In an interview published in Dutch newspaper De Volkskrant at the weekend, the Dutch doctor Peter Janssen claimed that he treated Leontien van Moorsel with EPO ahead of the Sydney 2000 Olympics, where she won three gold medals. Van Moorsel has denied the allegation.
Janssen was previously the team doctor at PDM, and in the same interview, he said that he provided blood transfusions to riders on the team at the 1988 Tour de France.
Janssen worked for the team between 1986 and 1989 and said that he decided to offer blood transfusions after reading in a medical journal of Francesco Conconi's use of the practice as part of Francesco Moser's successful 1984 world hour record attempts. Blood transfusions were added to the IOC's banned list in 1986.
Janssen told De Volkskrant that he contacted a blood bank in Velp to store and freeze the blood of riders from the PDM team, including Gert-Jan Theunisse and Steven Rooks. He said that he transported the blood bags to France during the Tour, where the riders were administered with transfusions for the first time.
"For the first stage, they got one bag, in Nantes, and then on July 11, two in Strasbourg," Janssen told De Volkskrant, adding that he was watching on television from a holiday campsite when Rook and Theunisse placed first and second on l'Alpe d'Huez at the 1988 Tour.
"I was sitting at the campsite and I saw them riding on such a small television. I thought, 'Oh my god, what's happening here?' I was really looking forward to watching. I did not know it would make such a difference."
In 2013, De Volkskrant published extracts from the notebook of PDM soigneur Bertus Fok, which suggested that seven of the eight-man team at the 1988 Tour had used banned substances. Andy Bishop later told Cyclingnews that he was the clean rider on PDM in 1988.
Theunisse tested positive for testosterone on the 1988 Tour, but was back in the race a year later, where he won the king of the mountains title. Janssen said that he administered blood transfusions again on the 1989 Tour, and then moved to the Panasonic team with Rooks and Theunisse in 1990.
Contacted by De Volkskrant, Theunisse said that he had no need to respond to Janssen's statement.
In the wide-ranging interview, Janssen, who now lives in Thailand, implicated a number of riders in doping, including Leontien van Moorsel, who first visited his clinic in 2000. The Dutchwoman had made a successful return to cycling after suffering from an eating disorder, winning the world time trial title in both 1998 and 1999 to add to her road race titles from the early 1990s.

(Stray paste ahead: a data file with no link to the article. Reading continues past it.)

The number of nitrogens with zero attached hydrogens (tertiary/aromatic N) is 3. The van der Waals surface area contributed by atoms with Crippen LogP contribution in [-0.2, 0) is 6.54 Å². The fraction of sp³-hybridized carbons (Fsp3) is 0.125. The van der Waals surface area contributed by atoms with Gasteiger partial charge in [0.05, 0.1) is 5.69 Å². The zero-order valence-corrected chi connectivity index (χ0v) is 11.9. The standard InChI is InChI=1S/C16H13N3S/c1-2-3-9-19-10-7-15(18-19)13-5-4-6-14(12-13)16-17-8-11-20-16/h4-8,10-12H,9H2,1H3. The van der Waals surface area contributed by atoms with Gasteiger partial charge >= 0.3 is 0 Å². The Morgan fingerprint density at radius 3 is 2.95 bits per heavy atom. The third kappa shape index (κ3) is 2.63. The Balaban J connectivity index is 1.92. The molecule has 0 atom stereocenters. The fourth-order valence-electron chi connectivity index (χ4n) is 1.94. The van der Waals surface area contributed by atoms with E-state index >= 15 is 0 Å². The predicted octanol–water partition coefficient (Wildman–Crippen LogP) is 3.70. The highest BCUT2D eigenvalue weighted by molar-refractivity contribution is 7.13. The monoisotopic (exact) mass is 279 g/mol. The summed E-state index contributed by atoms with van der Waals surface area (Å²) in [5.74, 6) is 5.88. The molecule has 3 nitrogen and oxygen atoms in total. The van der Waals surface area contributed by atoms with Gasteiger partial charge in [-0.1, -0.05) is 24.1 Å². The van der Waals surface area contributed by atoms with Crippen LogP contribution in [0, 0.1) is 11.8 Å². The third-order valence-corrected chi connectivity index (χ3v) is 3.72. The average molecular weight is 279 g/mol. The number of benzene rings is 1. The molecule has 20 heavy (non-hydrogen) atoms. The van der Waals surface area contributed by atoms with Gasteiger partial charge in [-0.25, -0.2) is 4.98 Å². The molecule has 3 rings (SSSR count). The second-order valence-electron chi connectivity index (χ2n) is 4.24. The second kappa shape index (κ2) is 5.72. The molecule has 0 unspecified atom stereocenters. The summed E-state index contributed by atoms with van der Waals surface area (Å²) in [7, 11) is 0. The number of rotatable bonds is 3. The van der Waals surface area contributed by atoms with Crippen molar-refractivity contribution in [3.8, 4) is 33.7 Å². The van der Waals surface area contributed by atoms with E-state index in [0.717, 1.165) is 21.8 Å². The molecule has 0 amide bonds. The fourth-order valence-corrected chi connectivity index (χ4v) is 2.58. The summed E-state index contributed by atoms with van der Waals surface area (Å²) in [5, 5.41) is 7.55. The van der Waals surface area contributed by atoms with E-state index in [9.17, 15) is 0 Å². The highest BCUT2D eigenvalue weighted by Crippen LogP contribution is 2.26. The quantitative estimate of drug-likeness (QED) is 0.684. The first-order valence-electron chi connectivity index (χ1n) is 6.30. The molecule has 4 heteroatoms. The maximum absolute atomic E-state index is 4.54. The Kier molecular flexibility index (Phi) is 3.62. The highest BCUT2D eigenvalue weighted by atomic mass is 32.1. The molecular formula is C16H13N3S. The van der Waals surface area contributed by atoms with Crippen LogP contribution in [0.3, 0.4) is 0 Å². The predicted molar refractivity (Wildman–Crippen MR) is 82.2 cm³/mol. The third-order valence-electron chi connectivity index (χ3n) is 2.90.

"She made an appointment because she sought guidance for her anorexia. She wanted her weight to be checked," Janssen said. "Leontien's husband, Michael Zijlaard, was always there. They came outside the office hours. I think they might have been six times. There was often a long time between, and at the last of those consultations it was then asked if it was possible to try a cure."
Janssen told De Volkskrant that he administered EPO to Van Moorsel in the spring of 2000, having purchased it on her behalf from a pharmacy in Deurne.
Van Moorsel denied using EPO when contacted by De Volkskrant, insisting that she had received only dietary and training advice from Janssen during their consultations.
"I was at Janssen's practice in the 1990s. Whether it was in the late 1990s, 2000 or 2001, he gave me advice on my diet and training plans," Van Moorsel told De Volkskrant. "I am very grateful to Dr. Janssen. He gave me the motivation when I made my comeback to believe in myself again. "
Janssen also claimed to have administered a blood transfusion to Eddy Bouwmans in 1993, though the Dutchman, best young rider at the 1992 Tour de France, denied the allegation when contacted by De Volkskrant. In 2013, Bouwmans admitted to receiving three injections of EPO from Janssen in 1994 but said that he did not recall receiving a blood transfusion the previous year.
Janssen remained in professional cycling until 2009, working with the BankGiro Loterij, Skil-Shimano and Vacansoleil teams. He described providing a backdated TUE for cortisone for Aart Vierhouten after he won Profronde van Fryslan in 2006. "He said to the tester, 'I have had some cortisone, but I do not have a certificate yet'. So I did it late in the evening," Janssen said.
"For the sake of clarity, I had the certificate, it was still at home," Vierhouten told De Volkskrant.
De Volkskrant also reported Janssen's recollection of an exchange with BankGiro Loterij rider Lars Bak, now of Lotto Soudal, as he walked to doping control after winning the opening stage of the Tour of Luxembourg in 2004.
"I can remember that Lars Bak won the first stage of the Tour of Luxembourg in 2004. Very nice, but we walk to the control and he says in a light panic to me, 'I have used EPO. Goddamn it.' But that [the test] just went well," Janssen said.
In a statement to De Volkskrant, Bak denied that he had ever doped: "I'm 37 years of age, sixteen years a professional cyclist, and I've always loved and worked for a clean sport. This is very frustrating and incorrect; I have never taken prohibited substances."
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